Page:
Many people think of the Nasdaq Composite ( ^IXIC 0.00% ) as concentrating almost entirely on tech stocks. After all, the biggest and most influential companies in the index are tech giants, focusing on everything from hardware and software for computers and mobile devices to making the internet a more efficient and information-filled place for users.
Yet companies in other areas of technology are also plentiful on the Nasdaq. Today, Plug Power ( PLUG 1.76% ) and FuelCell Energy ( FCEL -1.30% ) were sharply higher, showing investor interest in technology that allows the use of fuel cells for electrical generation in vehicles and for other applications. Here's why Plug Power and FuelCell Energy did particularly well, and how they helped lift the Nasdaq to gains of more than 2% on Thursday.
South Korea plugs in
Plug Power's 28% jump came as a result of a strategic alliance that the company made late Wednesday. South Korea's SK Group will become a significant investor in Plug Power, with the hope of obtaining technology to help make its industrial manufacturing more efficient.
The purpose of the alliance is to expand the hydrogen economy more quickly throughout Asia. The South Korean government released its Hydrogen Economy Roadmap two years ago, setting ambitious goals between now and 2040 for building out capacity and infrastructure for supporting the industry.
In particular, South Korea hopes to produce 5 million tons of hydrogen annually, with more than 6 million fuel-cell electric vehicles, 1,200 refilling stations, and 15 gigawatts of total fuel-cell power generation capacity. All told, that should make hydrogen a $40 billion business in the next 20 years.
Under the terms of the deal, SK will invest $1.5 billion to obtain a nearly 10% stake in Plug Power. The equivalent stock price of about $29 per share is a bargain compared to the $35 closing price on Wednesday, but investors are still excited by the opportunities that having SK in Plug's corner will bring.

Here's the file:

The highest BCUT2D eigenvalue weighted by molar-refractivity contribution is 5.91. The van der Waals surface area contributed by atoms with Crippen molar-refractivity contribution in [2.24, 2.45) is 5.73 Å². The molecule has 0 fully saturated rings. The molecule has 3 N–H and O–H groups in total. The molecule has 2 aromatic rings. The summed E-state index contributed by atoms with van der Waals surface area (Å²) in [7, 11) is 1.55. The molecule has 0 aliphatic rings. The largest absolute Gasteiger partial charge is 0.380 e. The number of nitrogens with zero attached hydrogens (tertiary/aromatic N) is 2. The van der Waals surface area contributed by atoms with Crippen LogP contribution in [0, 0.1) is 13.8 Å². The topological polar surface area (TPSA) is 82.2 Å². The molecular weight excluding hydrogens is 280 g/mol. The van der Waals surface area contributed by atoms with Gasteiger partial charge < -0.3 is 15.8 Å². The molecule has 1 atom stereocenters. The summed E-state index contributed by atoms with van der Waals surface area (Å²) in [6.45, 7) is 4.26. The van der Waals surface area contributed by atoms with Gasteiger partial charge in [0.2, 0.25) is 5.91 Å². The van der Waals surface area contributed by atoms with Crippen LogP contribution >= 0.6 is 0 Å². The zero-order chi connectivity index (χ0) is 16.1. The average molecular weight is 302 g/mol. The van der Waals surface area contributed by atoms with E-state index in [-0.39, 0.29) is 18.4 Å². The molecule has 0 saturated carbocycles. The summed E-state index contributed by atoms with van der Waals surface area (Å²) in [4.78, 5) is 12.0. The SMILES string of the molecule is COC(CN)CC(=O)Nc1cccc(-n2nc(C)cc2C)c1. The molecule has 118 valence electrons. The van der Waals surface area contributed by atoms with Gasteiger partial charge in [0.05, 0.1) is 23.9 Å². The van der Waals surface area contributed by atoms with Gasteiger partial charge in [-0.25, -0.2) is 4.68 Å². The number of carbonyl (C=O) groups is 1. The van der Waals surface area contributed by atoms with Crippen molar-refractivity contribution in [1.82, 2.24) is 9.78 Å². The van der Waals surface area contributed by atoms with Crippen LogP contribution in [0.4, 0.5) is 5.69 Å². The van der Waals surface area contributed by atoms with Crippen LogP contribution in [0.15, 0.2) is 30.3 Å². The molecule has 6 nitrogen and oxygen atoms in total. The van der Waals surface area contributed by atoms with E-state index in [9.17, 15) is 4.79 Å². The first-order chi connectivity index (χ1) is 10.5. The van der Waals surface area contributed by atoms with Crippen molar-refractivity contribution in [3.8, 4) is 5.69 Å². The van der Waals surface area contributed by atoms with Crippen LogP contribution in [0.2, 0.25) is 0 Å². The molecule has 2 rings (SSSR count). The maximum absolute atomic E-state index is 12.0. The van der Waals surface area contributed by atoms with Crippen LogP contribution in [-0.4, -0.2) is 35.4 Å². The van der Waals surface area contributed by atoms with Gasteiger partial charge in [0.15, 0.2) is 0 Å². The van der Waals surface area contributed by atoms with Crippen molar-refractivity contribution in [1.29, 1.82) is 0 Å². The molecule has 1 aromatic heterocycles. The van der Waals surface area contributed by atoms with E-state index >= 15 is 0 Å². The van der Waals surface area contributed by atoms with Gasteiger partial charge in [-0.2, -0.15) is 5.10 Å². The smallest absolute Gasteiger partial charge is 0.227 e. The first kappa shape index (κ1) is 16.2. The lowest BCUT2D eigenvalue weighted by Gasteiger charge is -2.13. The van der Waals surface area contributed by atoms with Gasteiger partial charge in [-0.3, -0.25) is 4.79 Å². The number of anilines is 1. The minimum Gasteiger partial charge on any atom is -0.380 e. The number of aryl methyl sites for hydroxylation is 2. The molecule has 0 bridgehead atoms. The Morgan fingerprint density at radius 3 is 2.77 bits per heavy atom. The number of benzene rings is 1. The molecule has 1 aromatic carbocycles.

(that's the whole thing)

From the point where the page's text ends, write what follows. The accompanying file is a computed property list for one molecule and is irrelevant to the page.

A better look closer to home?
The move came despite rather tepid comments from stock analysts at Jefferies. They noted a rise in investor interest for fuel cell stocks generally. But they started their coverage of FuelCell Energy with a rating of hold, and the $11 per share price target was well below where the stock closed the previous day, let alone its post-jump price.
Broadly, investors have been hopeful about a change in energy policy from the federal government. Democratic leaders have historically been more enthusiastic about looking for alternatives to fossil fuel energy infrastructure. There are plenty of renewable energy competitors for hydrogen fuel cell tech, such as solar and wind power. Yet government policy has tended to lump alternative energy methods into a single bucket, and that could bring more opportunities for FuelCell Energy, Plug Power, and other players in the fuel cell space.
It seems inevitable in the long run that renewable energy sources will predominate over fossil fuels, especially if reserves wane and climate issues become paramount. That's a long-term tailwind for fuel cell stocks, even though investors in Plug Power and FuelCell Energy have already waited a long time for their potential to become reality.